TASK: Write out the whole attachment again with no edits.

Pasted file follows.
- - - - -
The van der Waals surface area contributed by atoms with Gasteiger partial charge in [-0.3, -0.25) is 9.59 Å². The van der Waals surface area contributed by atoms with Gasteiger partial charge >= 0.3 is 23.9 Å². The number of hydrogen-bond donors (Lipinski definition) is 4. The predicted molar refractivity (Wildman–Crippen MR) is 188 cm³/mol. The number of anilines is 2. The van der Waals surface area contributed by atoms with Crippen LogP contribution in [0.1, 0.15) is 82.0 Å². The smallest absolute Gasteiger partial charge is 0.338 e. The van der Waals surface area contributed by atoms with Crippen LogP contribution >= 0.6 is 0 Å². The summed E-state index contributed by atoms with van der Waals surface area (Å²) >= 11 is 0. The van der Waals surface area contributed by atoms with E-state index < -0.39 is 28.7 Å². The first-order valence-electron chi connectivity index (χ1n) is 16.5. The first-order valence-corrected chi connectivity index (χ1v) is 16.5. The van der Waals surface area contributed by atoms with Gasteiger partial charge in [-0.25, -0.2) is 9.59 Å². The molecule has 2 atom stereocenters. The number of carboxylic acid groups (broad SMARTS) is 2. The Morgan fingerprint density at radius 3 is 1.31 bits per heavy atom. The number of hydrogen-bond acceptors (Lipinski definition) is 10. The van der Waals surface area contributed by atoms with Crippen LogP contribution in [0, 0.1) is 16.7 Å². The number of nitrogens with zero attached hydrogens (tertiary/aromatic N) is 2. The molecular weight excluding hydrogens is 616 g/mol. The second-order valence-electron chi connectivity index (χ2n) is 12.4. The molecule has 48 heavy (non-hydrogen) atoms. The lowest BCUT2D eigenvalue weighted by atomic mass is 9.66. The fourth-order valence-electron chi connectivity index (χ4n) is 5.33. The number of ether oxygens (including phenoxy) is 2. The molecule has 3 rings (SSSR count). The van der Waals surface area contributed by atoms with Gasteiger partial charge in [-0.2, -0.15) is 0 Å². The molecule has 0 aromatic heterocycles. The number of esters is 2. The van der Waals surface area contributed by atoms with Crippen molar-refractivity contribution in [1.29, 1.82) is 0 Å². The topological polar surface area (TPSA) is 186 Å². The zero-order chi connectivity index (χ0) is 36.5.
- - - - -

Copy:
The van der Waals surface area contributed by atoms with Gasteiger partial charge in [-0.3, -0.25) is 9.59 Å². The van der Waals surface area contributed by atoms with Gasteiger partial charge >= 0.3 is 23.9 Å². The number of hydrogen-bond donors (Lipinski definition) is 4. The predicted molar refractivity (Wildman–Crippen MR) is 188 cm³/mol. The number of anilines is 2. The van der Waals surface area contributed by atoms with Crippen LogP contribution in [0.1, 0.15) is 82.0 Å². The smallest absolute Gasteiger partial charge is 0.338 e. The van der Waals surface area contributed by atoms with Crippen LogP contribution >= 0.6 is 0 Å². The summed E-state index contributed by atoms with van der Waals surface area (Å²) >= 11 is 0. The van der Waals surface area contributed by atoms with E-state index < -0.39 is 28.7 Å². The first-order valence-electron chi connectivity index (χ1n) is 16.5. The first-order valence-corrected chi connectivity index (χ1v) is 16.5. The van der Waals surface area contributed by atoms with Gasteiger partial charge in [-0.25, -0.2) is 9.59 Å². The molecule has 2 atom stereocenters. The number of carboxylic acid groups (broad SMARTS) is 2. The Morgan fingerprint density at radius 3 is 1.31 bits per heavy atom. The number of hydrogen-bond acceptors (Lipinski definition) is 10. The van der Waals surface area contributed by atoms with Crippen LogP contribution in [0, 0.1) is 16.7 Å². The number of nitrogens with zero attached hydrogens (tertiary/aromatic N) is 2. The molecular weight excluding hydrogens is 616 g/mol. The second-order valence-electron chi connectivity index (χ2n) is 12.4. The molecule has 48 heavy (non-hydrogen) atoms. The lowest BCUT2D eigenvalue weighted by atomic mass is 9.66. The fourth-order valence-electron chi connectivity index (χ4n) is 5.33. The number of ether oxygens (including phenoxy) is 2. The molecule has 3 rings (SSSR count). The van der Waals surface area contributed by atoms with Gasteiger partial charge in [-0.2, -0.15) is 0 Å². The molecule has 0 aromatic heterocycles. The number of esters is 2. The van der Waals surface area contributed by atoms with Crippen molar-refractivity contribution in [1.29, 1.82) is 0 Å². The topological polar surface area (TPSA) is 186 Å². The zero-order chi connectivity index (χ0) is 36.5.